Tuesday, 17 October 2017
My inquiry this year has morphed since the last time that I wrote about it. I was first looking at the connection between both engagement and achievement in writing with the use of non-cognitive skills, last term as I was analysing the data that came from my sample, it was clear that I needed to examine how students were interpreting the role of these skills within the context of their writing.
This realisation brought both joy as non-cognitive skills have become somewhat of a passion of mine to explore within my practice, but also fear as this meant that I would have to rewrite a large portion of my dissertation. This fear also showed me that I had forgotten about myself as a learner of writing. This year the academic writing has not come easy to me and it is something that I have had to persevere at and build my confidence in. I have drawn on the elements of writing that I have been teaching this year - using the conferencing time with my supervisor to discuss openly how I am feeling about my writing, reflecting on feedback and seeing it as a prompt to practice more but most importantly continue to believe in my skills as a writer.
Looking back at where this low opinion of myself of a writer comes from, I can only pinpoint some report comments that stuck with me from when I was a similar age as the kids I now teach. This is where the passion for developing non-cognitive skills in my students comes from, I do not want to have kids say that they aren't 'good' at something. I would rather have them reflect on how we can work together to overcome learning that they are finding challenging in the moment and equip them with strategies to help look at problems from different perspectives.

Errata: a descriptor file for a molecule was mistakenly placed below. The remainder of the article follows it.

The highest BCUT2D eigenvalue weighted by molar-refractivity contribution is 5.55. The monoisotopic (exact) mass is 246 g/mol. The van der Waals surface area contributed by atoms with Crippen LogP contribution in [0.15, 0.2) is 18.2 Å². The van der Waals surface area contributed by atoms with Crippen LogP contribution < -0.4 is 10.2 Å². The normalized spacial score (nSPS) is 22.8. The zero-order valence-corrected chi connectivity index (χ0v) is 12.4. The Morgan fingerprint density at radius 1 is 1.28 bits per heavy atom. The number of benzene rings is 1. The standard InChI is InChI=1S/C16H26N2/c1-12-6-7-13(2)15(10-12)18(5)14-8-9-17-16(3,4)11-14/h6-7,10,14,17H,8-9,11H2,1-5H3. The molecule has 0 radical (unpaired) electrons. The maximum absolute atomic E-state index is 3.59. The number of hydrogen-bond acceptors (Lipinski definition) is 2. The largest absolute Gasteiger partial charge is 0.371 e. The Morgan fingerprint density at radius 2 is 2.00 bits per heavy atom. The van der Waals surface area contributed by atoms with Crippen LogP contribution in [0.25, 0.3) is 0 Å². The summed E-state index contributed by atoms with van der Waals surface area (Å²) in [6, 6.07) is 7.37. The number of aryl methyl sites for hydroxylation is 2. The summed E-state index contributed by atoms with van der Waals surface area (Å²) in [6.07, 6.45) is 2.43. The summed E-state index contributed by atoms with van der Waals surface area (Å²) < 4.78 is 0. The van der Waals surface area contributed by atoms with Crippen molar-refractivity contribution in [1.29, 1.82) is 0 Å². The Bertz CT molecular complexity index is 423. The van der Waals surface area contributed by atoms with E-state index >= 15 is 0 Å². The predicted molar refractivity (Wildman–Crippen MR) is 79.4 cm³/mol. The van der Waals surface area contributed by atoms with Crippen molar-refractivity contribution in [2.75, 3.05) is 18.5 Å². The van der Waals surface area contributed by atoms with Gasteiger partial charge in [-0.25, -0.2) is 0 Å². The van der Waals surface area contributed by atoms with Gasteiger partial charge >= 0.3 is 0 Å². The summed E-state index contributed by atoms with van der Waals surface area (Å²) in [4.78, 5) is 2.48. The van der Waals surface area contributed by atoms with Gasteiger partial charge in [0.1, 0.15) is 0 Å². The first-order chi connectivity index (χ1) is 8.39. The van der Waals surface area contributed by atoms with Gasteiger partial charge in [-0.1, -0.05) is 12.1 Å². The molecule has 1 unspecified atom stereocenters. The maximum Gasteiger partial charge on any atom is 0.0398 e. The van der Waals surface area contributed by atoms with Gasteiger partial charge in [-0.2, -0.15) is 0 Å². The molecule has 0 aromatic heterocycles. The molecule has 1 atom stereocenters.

So yesterday I decided to be open with the kids and tell them about an upcoming piece of assessment that was happening this week. We spoke about who our audience would be for this writing to give them a chance to think about the reason behind this assessment. Responses I got (unprompted) were like the following:
"So you can see how I am going with my writing."
"So you can talk with me about how I am making progress in my writing."
"So I can see my progress in my writing."
This was a pretty awesome moment to have in Day One, Term Four. I decided to ask the following question to the group: "How do I show that I am an amazing writer?" The amazing writer is an in joke with me and the kids as earlier this year, I had over-indexed in using the word amazing to describe progress and the kids picked up on it. So now it has become the norm to describe ourselves as amazing writers. The kids rushed to write on these pages and again the responses were amazing for kids who did not enjoy writing in Term One.
All the responses resonated that these kids have become more self aware of their writing abilities and are determined to give any writing challenge a go. So I am looking forward to reading through their samples this week as they have inspired me to continue developing my craft as a writer to help become a stronger teacher of writing.